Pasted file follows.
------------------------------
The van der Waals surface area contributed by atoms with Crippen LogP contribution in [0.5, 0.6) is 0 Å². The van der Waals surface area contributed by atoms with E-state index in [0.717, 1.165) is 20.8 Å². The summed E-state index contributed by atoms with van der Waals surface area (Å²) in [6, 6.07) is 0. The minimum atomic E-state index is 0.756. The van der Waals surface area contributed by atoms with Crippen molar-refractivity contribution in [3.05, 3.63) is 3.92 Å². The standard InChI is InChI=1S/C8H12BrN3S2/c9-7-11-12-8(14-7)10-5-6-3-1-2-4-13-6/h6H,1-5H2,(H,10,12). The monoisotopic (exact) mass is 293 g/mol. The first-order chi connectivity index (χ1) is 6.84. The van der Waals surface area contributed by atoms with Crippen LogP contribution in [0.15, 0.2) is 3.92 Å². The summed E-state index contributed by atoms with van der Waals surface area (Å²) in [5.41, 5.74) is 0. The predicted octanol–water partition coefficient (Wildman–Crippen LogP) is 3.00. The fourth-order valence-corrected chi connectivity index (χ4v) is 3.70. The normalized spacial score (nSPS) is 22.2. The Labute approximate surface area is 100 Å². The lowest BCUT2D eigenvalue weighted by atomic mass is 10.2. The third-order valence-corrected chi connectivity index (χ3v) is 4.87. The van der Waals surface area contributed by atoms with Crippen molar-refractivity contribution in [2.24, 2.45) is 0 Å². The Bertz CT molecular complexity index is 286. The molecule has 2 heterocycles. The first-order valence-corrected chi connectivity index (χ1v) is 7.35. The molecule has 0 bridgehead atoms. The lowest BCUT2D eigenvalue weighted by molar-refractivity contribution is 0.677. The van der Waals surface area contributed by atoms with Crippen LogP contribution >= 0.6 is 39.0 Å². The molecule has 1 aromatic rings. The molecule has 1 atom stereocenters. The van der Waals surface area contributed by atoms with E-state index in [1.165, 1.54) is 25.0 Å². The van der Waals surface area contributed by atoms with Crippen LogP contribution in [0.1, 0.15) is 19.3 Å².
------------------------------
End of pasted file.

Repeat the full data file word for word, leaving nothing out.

The van der Waals surface area contributed by atoms with Crippen LogP contribution in [0.5, 0.6) is 0 Å². The van der Waals surface area contributed by atoms with E-state index in [0.717, 1.165) is 20.8 Å². The summed E-state index contributed by atoms with van der Waals surface area (Å²) in [6, 6.07) is 0. The minimum atomic E-state index is 0.756. The van der Waals surface area contributed by atoms with Crippen molar-refractivity contribution in [3.05, 3.63) is 3.92 Å². The standard InChI is InChI=1S/C8H12BrN3S2/c9-7-11-12-8(14-7)10-5-6-3-1-2-4-13-6/h6H,1-5H2,(H,10,12). The monoisotopic (exact) mass is 293 g/mol. The first-order chi connectivity index (χ1) is 6.84. The van der Waals surface area contributed by atoms with Crippen LogP contribution in [0.15, 0.2) is 3.92 Å². The summed E-state index contributed by atoms with van der Waals surface area (Å²) in [5.41, 5.74) is 0. The predicted octanol–water partition coefficient (Wildman–Crippen LogP) is 3.00. The fourth-order valence-corrected chi connectivity index (χ4v) is 3.70. The normalized spacial score (nSPS) is 22.2. The Labute approximate surface area is 100 Å². The lowest BCUT2D eigenvalue weighted by atomic mass is 10.2. The third-order valence-corrected chi connectivity index (χ3v) is 4.87. The van der Waals surface area contributed by atoms with Crippen molar-refractivity contribution in [2.24, 2.45) is 0 Å². The Bertz CT molecular complexity index is 286. The molecule has 2 heterocycles. The first-order valence-corrected chi connectivity index (χ1v) is 7.35. The molecule has 0 bridgehead atoms. The lowest BCUT2D eigenvalue weighted by molar-refractivity contribution is 0.677. The van der Waals surface area contributed by atoms with Crippen LogP contribution >= 0.6 is 39.0 Å². The molecule has 1 aromatic rings. The molecule has 1 atom stereocenters. The van der Waals surface area contributed by atoms with E-state index in [1.165, 1.54) is 25.0 Å². The van der Waals surface area contributed by atoms with Crippen LogP contribution in [0.1, 0.15) is 19.3 Å².